Stanley Kubrick Biography Essay

Submitted By naszamax
Words: 1187
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David Winn
3/18/13
English period 2
Inquiry biography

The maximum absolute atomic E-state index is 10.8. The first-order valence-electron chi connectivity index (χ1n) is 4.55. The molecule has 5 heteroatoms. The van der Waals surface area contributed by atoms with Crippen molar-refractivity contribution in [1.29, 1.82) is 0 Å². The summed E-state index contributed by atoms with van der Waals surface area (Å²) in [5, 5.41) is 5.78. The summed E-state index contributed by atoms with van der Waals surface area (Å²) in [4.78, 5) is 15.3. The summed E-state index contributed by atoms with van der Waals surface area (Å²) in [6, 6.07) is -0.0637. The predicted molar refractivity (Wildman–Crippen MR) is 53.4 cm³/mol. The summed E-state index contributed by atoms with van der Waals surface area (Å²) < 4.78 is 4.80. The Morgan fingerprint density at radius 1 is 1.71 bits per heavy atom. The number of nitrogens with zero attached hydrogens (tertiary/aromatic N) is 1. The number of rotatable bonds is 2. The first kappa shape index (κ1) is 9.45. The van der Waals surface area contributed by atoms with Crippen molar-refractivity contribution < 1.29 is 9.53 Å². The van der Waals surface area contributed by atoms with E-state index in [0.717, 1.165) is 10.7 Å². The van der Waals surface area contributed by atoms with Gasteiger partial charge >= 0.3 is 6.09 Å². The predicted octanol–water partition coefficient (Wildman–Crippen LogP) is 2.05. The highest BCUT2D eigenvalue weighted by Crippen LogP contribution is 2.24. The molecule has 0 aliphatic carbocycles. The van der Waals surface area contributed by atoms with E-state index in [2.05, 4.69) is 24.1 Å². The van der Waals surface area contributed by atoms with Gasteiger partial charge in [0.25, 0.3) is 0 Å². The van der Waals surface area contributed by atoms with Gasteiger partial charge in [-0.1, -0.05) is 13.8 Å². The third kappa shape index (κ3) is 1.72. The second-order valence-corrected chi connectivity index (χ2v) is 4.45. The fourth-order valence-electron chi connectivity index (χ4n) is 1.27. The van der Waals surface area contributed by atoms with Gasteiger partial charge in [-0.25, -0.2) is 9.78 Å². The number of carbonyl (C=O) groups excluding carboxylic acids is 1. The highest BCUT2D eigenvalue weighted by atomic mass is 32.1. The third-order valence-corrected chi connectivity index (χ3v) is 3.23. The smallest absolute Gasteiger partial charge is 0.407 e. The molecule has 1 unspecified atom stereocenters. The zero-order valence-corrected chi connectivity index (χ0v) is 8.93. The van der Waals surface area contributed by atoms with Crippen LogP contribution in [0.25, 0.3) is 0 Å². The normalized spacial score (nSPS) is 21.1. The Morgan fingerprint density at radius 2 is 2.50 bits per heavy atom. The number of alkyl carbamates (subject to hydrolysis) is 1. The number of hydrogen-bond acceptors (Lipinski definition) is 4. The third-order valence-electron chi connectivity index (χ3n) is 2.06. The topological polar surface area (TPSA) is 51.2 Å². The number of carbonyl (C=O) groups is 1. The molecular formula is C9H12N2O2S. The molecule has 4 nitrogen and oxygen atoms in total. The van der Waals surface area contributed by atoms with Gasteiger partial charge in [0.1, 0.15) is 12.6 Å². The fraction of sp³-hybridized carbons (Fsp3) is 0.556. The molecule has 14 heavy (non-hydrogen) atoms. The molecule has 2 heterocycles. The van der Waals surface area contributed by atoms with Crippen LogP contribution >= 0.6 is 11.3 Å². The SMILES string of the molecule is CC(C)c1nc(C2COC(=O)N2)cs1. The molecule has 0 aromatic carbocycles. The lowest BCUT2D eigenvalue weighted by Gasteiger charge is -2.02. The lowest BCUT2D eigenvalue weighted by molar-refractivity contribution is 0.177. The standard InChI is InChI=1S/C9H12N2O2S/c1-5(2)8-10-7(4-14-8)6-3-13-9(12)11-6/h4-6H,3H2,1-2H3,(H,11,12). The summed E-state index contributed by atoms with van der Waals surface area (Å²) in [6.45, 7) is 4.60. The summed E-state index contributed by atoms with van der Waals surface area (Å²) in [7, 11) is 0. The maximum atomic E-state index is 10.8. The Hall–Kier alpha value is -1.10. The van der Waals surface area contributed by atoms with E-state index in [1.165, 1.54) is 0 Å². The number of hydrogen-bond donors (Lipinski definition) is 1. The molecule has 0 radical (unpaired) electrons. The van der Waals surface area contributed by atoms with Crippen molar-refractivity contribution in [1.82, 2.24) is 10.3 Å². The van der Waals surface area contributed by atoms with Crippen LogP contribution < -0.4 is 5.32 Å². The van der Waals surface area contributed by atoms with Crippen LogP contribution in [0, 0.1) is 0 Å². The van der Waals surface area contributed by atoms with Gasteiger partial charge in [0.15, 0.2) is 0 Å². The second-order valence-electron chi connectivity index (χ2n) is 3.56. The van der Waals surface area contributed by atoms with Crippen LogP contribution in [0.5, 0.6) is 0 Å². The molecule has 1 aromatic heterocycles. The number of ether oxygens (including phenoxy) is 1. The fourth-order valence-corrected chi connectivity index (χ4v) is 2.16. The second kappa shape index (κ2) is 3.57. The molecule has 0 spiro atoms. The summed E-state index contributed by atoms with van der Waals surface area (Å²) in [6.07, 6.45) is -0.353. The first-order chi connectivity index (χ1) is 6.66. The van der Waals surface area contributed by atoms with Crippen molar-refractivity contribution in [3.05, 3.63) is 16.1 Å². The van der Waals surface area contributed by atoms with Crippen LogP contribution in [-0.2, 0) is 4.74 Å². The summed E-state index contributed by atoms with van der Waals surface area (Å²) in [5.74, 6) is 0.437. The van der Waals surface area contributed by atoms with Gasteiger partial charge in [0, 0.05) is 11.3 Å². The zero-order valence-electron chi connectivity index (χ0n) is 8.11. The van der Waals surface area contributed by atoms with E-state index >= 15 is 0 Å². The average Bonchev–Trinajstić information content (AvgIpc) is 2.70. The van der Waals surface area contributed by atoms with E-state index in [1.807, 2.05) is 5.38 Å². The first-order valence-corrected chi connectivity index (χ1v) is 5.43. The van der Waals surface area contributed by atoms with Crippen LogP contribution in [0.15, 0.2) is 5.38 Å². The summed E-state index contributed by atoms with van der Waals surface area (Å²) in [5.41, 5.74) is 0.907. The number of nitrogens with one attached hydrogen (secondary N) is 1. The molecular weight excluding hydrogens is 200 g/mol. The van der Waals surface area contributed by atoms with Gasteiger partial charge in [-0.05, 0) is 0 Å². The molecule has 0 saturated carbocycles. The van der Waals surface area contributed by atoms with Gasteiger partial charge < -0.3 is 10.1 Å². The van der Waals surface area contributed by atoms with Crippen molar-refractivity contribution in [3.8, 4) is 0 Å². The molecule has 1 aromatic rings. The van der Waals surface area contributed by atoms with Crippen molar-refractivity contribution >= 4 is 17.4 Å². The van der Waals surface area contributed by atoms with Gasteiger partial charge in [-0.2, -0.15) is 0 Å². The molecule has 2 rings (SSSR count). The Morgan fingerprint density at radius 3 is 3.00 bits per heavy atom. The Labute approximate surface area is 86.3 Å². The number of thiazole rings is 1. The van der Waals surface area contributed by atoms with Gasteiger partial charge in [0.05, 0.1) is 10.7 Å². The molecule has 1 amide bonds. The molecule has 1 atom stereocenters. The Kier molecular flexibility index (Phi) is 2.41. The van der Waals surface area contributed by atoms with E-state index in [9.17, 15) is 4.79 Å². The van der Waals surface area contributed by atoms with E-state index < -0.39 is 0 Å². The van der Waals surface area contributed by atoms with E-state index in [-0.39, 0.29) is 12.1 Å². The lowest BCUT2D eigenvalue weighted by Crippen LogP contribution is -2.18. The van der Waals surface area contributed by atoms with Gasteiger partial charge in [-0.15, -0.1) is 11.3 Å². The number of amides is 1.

Stanley Kubrick was an American film director, screenwriter, producer, cinematographer, and editor, who was born on July 26, 1928 in the Bronx, New York City. He is considered one of the greatest filmmakers of all time and is famous for the films 2001: A Space Odyssey, Barry Lyndon, The Shinning, A Clockwork Orange, Full Metal Jacket, and Dr. Strangelove. His films consisted of inspiring use of music scores and dazzling artistic cinematography. However, he was infamously known for being a perfectionist; during the filming of The Shining he made Shelly Duvall retake a scene 127 times. Early in his life, Stanley’s main influence in becoming a filmmaker was his father, a doctor, who had given Stanley a Graflex camera. When he was still in his teens, Stanley’s interest in photography led to being enrolled as a staff photographer with the Look magazine, and he never finished school. Nevertheless, he was later admitted into Columbia University due to his father’s concern with Stanley’s failure to do well in school. At the university he studied the literature under Lionel Trilling and Mark Van Doren. Since his father taught him how to play the game of chess, Stanley earned his money on the university grounds through chess games which would become his main source of fincancing his future films, and one of his lifelong obsessions that would appear as a major aspect in many scenes in his films. (New York Times, March 8, 1999,) After gaining enough money, Kubrick began filming a 16-minute short called Day of the fight, which was released by RKO in 1951. He later quit his job at Look magazine and pursued to continue his dream as a filmmaker and he then made a 30-minute documentary called, The Seafarer which was released 2 years after Day of the Fight. After raising an average sum of $13,000 from his friends and relatives, Stanley was able to shoot his first feature film, Fear and Desire, an imaginative new (for its time) War film about a group of soldier’s caught behind enemy lines during a fictional war. For this project, he acted as scriptwriter, director, camera operator, and film editor. His next picture, Killer's Kiss, 1955, was a similar low-budget affair that he wrote about a boxer who saves a young woman from a gangster. In 1956, Kubrick set out for Hollywood, where he joined producer James B. Harris and created his first big studio film, The Killing, about a robbery that goes awry at a racetrack. This effort, starring veteran actors Sterling Hayden and Elisha Cook, was noted for its excellent direction and performances, although its commercial success was limited. Following this, Kubrick, before age 30, was known by critics as one of America's premier filmmakers with 1957's drama set during the First World War, Paths of Glory. However, the film did not create a stir at the box office.When Kubrick was asked to replace director Anthony Mann on the production of Spartacus, he achieved his first great popular success. The big-budget 1960 film starred Kirk Douglas--who had also starred in Paths of Glory--as the leader of a slave uprising during the Roman empire. Shortly after this, Kubrick relocated to England so that he could exercise complete creative control over his films, which he felt was not possible in Hollywood. He even handled the marketing and distribution himself. His next film, Lolita, was an adaptation of the Vladimir Nabokov novel about a relationship between an adult man and a 14-year old girl. With the 1964 nuclear-age dark political satire Dr. Strangelove, or: How I Learned to Stop Worrying and Love the Bomb, Kubrick sealed his reputation. The film starred George C. Scott, Peter Sellars, and Slim Pickens each playing a number of roles, and it became a commercial hit that enjoyed longstanding success. It brought Kubrick Academy Award nominations for co-author, director, and producer. Following this, he worked for years on the science…